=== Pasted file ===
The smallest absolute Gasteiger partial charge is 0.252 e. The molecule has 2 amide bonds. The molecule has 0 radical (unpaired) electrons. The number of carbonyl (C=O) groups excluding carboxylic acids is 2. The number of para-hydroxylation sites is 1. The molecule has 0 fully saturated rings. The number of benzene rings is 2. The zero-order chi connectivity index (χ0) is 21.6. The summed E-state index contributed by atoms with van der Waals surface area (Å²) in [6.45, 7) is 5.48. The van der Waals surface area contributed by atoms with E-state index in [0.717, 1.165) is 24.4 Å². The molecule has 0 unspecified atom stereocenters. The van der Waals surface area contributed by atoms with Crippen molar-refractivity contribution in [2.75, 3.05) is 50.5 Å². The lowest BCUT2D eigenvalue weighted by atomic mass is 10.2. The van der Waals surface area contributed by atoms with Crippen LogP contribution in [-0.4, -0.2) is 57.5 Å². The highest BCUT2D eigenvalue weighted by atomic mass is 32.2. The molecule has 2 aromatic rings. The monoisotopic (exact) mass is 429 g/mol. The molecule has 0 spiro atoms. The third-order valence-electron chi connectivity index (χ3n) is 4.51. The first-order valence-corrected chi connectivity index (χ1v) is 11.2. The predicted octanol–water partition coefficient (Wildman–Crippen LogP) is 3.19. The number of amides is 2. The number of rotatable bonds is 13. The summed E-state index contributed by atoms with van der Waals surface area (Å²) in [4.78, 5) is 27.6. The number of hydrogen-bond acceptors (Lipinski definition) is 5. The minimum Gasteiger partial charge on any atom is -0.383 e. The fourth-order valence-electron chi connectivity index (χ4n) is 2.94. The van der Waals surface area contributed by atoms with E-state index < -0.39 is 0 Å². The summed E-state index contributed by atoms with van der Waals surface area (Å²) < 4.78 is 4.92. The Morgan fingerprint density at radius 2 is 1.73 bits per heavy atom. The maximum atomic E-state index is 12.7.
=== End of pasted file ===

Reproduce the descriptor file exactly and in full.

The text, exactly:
The smallest absolute Gasteiger partial charge is 0.252 e. The molecule has 2 amide bonds. The molecule has 0 radical (unpaired) electrons. The number of carbonyl (C=O) groups excluding carboxylic acids is 2. The number of para-hydroxylation sites is 1. The molecule has 0 fully saturated rings. The number of benzene rings is 2. The zero-order chi connectivity index (χ0) is 21.6. The summed E-state index contributed by atoms with van der Waals surface area (Å²) in [6.45, 7) is 5.48. The van der Waals surface area contributed by atoms with E-state index in [0.717, 1.165) is 24.4 Å². The molecule has 0 unspecified atom stereocenters. The van der Waals surface area contributed by atoms with Crippen molar-refractivity contribution in [2.75, 3.05) is 50.5 Å². The lowest BCUT2D eigenvalue weighted by atomic mass is 10.2. The van der Waals surface area contributed by atoms with Crippen LogP contribution in [-0.4, -0.2) is 57.5 Å². The highest BCUT2D eigenvalue weighted by atomic mass is 32.2. The molecule has 2 aromatic rings. The monoisotopic (exact) mass is 429 g/mol. The molecule has 0 spiro atoms. The third-order valence-electron chi connectivity index (χ3n) is 4.51. The first-order valence-corrected chi connectivity index (χ1v) is 11.2. The predicted octanol–water partition coefficient (Wildman–Crippen LogP) is 3.19. The number of amides is 2. The number of rotatable bonds is 13. The summed E-state index contributed by atoms with van der Waals surface area (Å²) in [4.78, 5) is 27.6. The number of hydrogen-bond acceptors (Lipinski definition) is 5. The minimum Gasteiger partial charge on any atom is -0.383 e. The fourth-order valence-electron chi connectivity index (χ4n) is 2.94. The van der Waals surface area contributed by atoms with E-state index < -0.39 is 0 Å². The summed E-state index contributed by atoms with van der Waals surface area (Å²) < 4.78 is 4.92. The Morgan fingerprint density at radius 2 is 1.73 bits per heavy atom. The maximum atomic E-state index is 12.7.